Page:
The visual cues will resonate uniquely with people from Chinese households, reminding them of their family and culture through the food that they cook

This is most evident in the Chinese cuisine that symbolises the connection to their family which is inextricably linked to Chinese culture. The distance between the bao son and her mum is symbolised by the way he eats; after the first sign of conflict arises when he’s stopped from playing football, he doesn’t eat any Chinese food until the resolution of the conflict by the human son. Her last attempt to reaffirm their relationship by cooking a massive (and tasty looking) meal is thwarted by her son who – like all teenage dumplings – wants to be with his friends. And the reconciliation is done through food. The son is holding a box of dumplings to share with her mum, and they finish the film by making dumplings. The visual cues will resonate uniquely with people from Chinese households, reminding them of their family and culture through the food that they cook.

Director, Domee Shi, mentions this is an interview explaining that “in Chinese culture, especially in my family, food is how they show that they love you. They don’t really say ‘I love you’ with words. They say it through their actions […], cooking for you, making sure you’re well fed” and said that bao was an ideal way to tell that story. I know it reminded me of my grandparents making food at home or buying special Chinese treats. Whilst I can’t speak to the details of Toronto and its Chinatown, the details of their house made me feel like I was back in the home of my relatives; the Chinese calendar ornaments hanging on the wall, the crockery, the design of the food. It was both distinctly and authentically an Asian immigrant household. Domee Shi mentions in the aforementioned interview that she gave the art department photos of Toronto and its Chinatown as an inspirational basis for the design.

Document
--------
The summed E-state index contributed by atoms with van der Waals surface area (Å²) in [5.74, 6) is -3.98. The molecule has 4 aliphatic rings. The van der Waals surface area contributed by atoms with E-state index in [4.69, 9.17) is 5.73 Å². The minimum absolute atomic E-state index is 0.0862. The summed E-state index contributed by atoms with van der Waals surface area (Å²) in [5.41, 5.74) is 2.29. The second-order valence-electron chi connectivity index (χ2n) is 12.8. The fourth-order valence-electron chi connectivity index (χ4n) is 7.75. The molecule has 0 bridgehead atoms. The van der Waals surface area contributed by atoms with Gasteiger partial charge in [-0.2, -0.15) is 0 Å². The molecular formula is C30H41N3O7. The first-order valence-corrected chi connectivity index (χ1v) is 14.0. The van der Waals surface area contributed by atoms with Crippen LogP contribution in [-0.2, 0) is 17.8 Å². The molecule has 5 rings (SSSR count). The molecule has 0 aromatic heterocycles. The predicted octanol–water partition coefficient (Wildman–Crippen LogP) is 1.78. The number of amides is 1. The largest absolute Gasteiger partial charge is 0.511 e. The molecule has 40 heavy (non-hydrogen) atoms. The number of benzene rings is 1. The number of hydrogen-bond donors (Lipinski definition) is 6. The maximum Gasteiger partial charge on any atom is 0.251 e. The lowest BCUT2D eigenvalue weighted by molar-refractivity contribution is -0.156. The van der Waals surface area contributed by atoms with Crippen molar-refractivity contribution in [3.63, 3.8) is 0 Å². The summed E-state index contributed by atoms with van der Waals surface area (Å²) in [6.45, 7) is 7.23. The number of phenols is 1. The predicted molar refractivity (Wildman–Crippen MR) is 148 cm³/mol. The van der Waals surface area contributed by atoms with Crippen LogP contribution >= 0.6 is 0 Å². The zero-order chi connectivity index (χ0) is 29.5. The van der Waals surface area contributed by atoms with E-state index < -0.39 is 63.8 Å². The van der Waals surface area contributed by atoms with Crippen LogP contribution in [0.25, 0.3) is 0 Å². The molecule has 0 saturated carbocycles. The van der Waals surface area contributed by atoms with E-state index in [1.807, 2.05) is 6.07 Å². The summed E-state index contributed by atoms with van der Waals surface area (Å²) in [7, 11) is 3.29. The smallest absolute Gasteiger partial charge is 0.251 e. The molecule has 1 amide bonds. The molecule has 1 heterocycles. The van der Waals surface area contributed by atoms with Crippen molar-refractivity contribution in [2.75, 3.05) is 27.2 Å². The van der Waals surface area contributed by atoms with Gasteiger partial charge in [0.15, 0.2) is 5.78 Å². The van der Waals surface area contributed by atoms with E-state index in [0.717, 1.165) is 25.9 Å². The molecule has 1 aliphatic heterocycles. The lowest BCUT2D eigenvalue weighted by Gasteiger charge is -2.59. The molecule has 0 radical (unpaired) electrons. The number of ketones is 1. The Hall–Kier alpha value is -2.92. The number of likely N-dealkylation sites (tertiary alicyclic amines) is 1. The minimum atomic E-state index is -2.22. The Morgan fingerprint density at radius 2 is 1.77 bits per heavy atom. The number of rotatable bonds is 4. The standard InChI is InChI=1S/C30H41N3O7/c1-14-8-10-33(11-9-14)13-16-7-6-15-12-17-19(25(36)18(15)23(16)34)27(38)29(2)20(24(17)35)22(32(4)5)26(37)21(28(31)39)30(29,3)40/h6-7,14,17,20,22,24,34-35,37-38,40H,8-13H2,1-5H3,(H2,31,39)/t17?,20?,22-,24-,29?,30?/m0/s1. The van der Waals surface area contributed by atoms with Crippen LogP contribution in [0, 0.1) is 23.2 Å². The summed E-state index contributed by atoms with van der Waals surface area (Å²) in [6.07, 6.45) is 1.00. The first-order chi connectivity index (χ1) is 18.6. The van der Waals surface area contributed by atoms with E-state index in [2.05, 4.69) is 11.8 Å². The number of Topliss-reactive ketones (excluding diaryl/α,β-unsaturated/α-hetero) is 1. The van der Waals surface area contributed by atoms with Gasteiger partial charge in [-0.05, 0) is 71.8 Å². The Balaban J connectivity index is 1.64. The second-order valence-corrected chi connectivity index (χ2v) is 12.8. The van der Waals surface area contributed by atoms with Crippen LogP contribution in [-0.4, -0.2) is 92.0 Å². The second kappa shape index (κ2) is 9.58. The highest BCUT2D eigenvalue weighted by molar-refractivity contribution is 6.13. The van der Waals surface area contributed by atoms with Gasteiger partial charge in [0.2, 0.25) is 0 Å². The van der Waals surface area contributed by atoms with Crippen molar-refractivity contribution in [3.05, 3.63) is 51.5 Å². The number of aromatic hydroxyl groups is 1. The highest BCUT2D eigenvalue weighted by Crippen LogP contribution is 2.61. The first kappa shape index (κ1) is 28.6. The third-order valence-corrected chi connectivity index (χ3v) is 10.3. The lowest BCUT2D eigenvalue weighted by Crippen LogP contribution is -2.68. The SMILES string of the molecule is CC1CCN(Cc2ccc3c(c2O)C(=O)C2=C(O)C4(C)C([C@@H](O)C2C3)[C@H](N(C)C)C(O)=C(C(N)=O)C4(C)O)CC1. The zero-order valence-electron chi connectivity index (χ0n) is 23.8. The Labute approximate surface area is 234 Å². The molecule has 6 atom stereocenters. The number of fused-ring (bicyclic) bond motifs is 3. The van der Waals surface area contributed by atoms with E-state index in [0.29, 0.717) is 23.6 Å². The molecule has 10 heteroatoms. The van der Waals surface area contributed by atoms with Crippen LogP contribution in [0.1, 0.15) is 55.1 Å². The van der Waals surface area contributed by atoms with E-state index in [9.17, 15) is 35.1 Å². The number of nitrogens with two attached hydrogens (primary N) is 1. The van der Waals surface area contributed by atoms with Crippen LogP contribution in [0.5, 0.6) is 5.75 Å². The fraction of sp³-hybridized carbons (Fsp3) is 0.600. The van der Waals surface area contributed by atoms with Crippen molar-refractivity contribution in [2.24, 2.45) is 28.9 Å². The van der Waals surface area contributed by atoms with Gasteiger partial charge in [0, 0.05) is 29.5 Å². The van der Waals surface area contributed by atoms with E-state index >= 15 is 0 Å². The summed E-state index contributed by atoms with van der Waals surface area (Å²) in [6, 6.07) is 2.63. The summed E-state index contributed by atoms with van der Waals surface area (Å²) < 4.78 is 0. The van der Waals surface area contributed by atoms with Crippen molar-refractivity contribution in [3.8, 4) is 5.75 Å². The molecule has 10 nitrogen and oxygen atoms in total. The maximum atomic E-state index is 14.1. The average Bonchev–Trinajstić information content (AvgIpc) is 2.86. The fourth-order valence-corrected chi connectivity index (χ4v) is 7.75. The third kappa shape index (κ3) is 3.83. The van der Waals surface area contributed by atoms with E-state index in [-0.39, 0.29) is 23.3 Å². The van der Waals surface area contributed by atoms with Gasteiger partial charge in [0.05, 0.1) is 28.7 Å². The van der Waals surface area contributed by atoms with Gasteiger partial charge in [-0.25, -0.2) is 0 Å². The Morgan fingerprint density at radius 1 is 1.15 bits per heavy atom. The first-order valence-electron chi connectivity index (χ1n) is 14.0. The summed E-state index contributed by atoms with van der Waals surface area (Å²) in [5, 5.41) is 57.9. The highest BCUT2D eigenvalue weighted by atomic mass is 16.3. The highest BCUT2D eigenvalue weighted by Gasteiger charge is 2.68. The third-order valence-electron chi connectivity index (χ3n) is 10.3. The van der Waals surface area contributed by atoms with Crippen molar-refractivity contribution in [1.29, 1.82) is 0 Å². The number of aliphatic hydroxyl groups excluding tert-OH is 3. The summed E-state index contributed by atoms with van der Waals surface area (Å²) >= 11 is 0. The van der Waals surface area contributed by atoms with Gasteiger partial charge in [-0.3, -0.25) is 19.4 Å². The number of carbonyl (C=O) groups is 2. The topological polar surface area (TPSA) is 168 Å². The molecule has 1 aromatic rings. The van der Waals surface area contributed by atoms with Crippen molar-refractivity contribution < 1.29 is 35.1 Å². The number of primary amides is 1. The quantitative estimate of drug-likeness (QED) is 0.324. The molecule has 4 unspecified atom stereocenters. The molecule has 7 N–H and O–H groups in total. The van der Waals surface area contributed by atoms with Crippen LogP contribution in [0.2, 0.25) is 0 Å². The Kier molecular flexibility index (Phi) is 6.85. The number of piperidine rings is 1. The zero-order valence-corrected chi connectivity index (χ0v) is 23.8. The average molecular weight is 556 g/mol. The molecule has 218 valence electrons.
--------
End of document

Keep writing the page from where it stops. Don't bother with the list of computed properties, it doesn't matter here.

The premise and design of the film aims to evoke an experience centred around the experience of Chinese diasporas. The foundational premise is built with this lens that informs the approach to making the film. Of course, there’s an ability for people without that background to connect with the film as the themes can appeal to non-primary target members of the audience who can empathise with experiences different from their own. But that doesn’t change the choice to use a Chinese setting, nor does it contradict the fact that Chinese immigrants resonate with the story in a way that other people didn’t.

Right now, Hollywood and Western cinema isn’t willing to give Asians authorship over any stories, let alone their own